Free Vector Maps

Ted Grajeda explains how he's grown his niche mapping business to $2,000 a month by focusing on SEO and targeting customers at a global scale.

Hello! What's your background, and what are you working on?

Hi, I'm Ted Grajeda, founder of Free Vector Maps. I've been a designer since way back in the last century, when I moved to London and started working on this new thing called the Internet. I currently live in the States, but I've lived in the UK and New Zealand.

Free Vector Maps is exactly what it says it is. It's a free, consistent, quality library of vector maps for designers around the world. You can find every country in the world — states, continents, globes, and more — all in one place.

With over 1,400 maps now (and growing), Free Vector Maps has become the go-to source for vector maps on the web.

Free Vector Maps has been around for almost 4 years now and enjoys a solid user base with over 50,000 monthly users and 250,000 monthly page views, coming from almost every country in the world.

Free Vector Maps

What motivated you to get started with Free Vector Maps? What were your initial goals? And how'd you come up with the idea?

Free Vector Maps is really a culmination of many of my life experiences in one.

When I was in my early 20's, I left the States to travel the world and ended up in London. Having grown up reading National Geographic, pouring over history books, and traveling around the globe, I have always had an affinity for maps. As I looked for a new project to do, maps were the logical choice.

I understood the need for maps in the design world. Though it's a niche field, you'd be surprised how often you find yourself looking for a certain country or state to fill out a design.

I also had quite a bit of success contributing to stock portfolio sites, and saw the demand for vector maps, but also saw that as the saturation of contributors rose, the quality fell and they became more fragmented. Not to mention dedicated maps sites were (and still are) charging far too much for lower quality work.

What did it take to build the initial product? How long until you were ready to launch?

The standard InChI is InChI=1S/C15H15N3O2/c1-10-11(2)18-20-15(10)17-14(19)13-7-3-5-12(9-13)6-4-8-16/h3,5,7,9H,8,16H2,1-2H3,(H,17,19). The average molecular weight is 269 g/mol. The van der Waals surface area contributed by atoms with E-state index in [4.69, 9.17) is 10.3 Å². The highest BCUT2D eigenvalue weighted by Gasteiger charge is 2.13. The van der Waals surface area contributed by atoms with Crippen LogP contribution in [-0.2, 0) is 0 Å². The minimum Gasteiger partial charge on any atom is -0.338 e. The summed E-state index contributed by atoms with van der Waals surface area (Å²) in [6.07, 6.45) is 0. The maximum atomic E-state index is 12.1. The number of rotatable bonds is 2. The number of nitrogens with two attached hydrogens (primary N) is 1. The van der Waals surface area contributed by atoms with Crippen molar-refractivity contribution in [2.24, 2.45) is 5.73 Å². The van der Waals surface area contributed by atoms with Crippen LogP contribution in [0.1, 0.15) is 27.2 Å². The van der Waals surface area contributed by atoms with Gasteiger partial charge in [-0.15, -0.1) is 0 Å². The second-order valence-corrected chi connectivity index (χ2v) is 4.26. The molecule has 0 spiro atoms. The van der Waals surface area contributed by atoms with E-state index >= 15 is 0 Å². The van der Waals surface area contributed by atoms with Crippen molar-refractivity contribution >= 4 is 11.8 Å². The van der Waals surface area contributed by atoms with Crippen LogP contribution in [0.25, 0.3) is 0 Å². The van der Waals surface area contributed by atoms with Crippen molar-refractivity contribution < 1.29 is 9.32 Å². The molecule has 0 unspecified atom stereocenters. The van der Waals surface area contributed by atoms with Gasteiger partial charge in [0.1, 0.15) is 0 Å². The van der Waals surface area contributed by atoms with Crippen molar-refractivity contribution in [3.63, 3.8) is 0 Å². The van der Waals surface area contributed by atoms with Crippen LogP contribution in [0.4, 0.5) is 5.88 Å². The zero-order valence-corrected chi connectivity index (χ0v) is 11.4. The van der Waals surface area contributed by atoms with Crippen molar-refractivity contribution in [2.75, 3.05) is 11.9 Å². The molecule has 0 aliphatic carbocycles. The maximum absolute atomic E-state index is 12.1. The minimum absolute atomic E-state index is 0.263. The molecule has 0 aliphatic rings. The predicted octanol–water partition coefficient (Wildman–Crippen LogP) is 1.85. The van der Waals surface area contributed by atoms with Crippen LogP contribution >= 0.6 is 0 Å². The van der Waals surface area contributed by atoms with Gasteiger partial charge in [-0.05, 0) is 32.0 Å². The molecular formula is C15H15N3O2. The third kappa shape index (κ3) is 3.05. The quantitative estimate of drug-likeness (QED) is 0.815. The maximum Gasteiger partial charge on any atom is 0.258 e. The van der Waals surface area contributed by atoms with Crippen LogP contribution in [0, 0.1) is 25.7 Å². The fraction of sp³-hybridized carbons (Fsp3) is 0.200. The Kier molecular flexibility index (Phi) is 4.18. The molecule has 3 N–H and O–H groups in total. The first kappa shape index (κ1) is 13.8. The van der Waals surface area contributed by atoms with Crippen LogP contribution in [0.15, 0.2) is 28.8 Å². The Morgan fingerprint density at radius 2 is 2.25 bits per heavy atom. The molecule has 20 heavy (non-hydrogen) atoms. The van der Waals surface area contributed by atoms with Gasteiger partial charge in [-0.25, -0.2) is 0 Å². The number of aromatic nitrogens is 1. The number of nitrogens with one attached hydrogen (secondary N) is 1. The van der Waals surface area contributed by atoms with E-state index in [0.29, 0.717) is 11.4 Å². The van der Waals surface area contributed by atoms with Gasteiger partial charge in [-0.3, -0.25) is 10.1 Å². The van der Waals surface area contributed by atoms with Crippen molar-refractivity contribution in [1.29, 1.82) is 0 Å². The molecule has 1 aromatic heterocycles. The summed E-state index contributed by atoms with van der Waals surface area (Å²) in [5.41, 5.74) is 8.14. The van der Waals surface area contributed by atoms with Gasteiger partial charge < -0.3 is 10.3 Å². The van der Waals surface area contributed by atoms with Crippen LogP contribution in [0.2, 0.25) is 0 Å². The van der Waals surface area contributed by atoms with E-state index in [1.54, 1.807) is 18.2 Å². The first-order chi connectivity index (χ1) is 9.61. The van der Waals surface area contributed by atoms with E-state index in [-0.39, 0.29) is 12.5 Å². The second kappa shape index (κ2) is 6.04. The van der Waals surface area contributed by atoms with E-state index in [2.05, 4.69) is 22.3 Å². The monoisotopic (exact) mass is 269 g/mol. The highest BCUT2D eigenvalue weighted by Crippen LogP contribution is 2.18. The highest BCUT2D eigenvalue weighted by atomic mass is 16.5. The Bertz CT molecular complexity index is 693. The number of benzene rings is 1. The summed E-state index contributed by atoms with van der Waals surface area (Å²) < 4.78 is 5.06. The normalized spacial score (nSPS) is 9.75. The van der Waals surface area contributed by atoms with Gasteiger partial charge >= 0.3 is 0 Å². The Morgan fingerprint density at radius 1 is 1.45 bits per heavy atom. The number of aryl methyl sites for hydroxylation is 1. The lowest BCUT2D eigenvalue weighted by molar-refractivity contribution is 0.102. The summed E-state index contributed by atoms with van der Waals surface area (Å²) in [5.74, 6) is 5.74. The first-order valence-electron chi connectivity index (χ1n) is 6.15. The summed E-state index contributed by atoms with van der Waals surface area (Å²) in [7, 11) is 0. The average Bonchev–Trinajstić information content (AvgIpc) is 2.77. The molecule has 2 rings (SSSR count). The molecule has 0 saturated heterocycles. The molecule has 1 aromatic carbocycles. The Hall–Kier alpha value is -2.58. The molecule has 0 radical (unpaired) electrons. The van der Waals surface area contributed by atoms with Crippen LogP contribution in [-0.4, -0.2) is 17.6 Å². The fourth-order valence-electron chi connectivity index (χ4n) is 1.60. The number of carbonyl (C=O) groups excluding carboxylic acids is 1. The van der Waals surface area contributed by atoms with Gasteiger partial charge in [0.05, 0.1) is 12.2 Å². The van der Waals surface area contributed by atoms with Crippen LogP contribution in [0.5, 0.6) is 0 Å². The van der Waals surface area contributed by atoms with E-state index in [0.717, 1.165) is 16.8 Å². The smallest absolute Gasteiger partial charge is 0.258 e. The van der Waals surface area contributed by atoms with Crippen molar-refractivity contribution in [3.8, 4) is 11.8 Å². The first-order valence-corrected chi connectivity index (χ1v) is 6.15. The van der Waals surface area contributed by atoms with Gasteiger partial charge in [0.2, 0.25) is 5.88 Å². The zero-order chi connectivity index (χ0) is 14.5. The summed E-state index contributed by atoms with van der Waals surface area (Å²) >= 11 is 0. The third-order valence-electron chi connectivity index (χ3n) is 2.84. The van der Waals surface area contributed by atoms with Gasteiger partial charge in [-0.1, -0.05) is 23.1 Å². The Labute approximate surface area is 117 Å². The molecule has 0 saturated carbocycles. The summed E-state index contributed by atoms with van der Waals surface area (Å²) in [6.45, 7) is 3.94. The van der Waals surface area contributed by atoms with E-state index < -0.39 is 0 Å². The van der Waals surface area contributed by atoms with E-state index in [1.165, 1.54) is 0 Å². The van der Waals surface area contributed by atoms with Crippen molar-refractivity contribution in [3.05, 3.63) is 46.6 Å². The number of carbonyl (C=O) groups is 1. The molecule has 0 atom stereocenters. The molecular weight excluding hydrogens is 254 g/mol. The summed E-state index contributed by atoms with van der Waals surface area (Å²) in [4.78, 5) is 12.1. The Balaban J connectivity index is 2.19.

Free Vector Maps is built using open-source software with PHP and MySQL. The front end uses Bootstrap, so I was able to get the framework up and running fast.

The biggest challenge was creating all the maps. I found a fantastic public domain source for the data (Natural Earth Data) and an open source GIS program that I taught myself.

It took me about 2 months to create the initial library, ensuring I had all the countries in the world covered. After that, I was able to add maps as I found the time.

What strategies have you used to grow your reveue and user base?

When Free Vector Maps first launched, I submitted it to a portfolio showcase that I knew would get designers attention and that was it. Other than that, it's all been SEO and word of mouth.

SEO has always been at the heart of the project… If you can get that right, it really helps.

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Luckily, it's been well-received and covered by many well-respected newsletters and design resource blogs and keeps growing in usage every month.

Most of the income is generated via royalty-free licenses (via Stripe) for those who cannot attribute the maps in their designs, which is a common problem if you are doing work for clients.

I also make income via ads, a necessary evil to ensure AWS and server costs get covered.

While 99% of the maps are free with attribution to the site, I also have some "Premium Maps" that provide greater detail at fair prices. Not to mention royalty free "Map Bundles" at a fraction of the standard license.

What do you think your biggest advantages have been?

My biggest advantage is that I understood the market well. With years of experience in the stock image library, I knew there was a need for vector maps on the web.

Dedicated maps sites were (and still are) charging far too much for lower quality work.

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I also have been designing and building websites for almost 20 years, and love creating things. This allowed me to take an idea and rapidly create a product.

SEO has always been at the heart of the project and has served me well, as I get the vast majority of visitors via organic search results. If you can get that right, it really helps.

What's your advice for aspiring indie hackers?

If you have an idea, pursue it! As long as you really enjoy what you are doing, then it's well worth it, no matter if you make money or not.

You'd be surprised how far all your ideas can go.

Where can we go to learn more?

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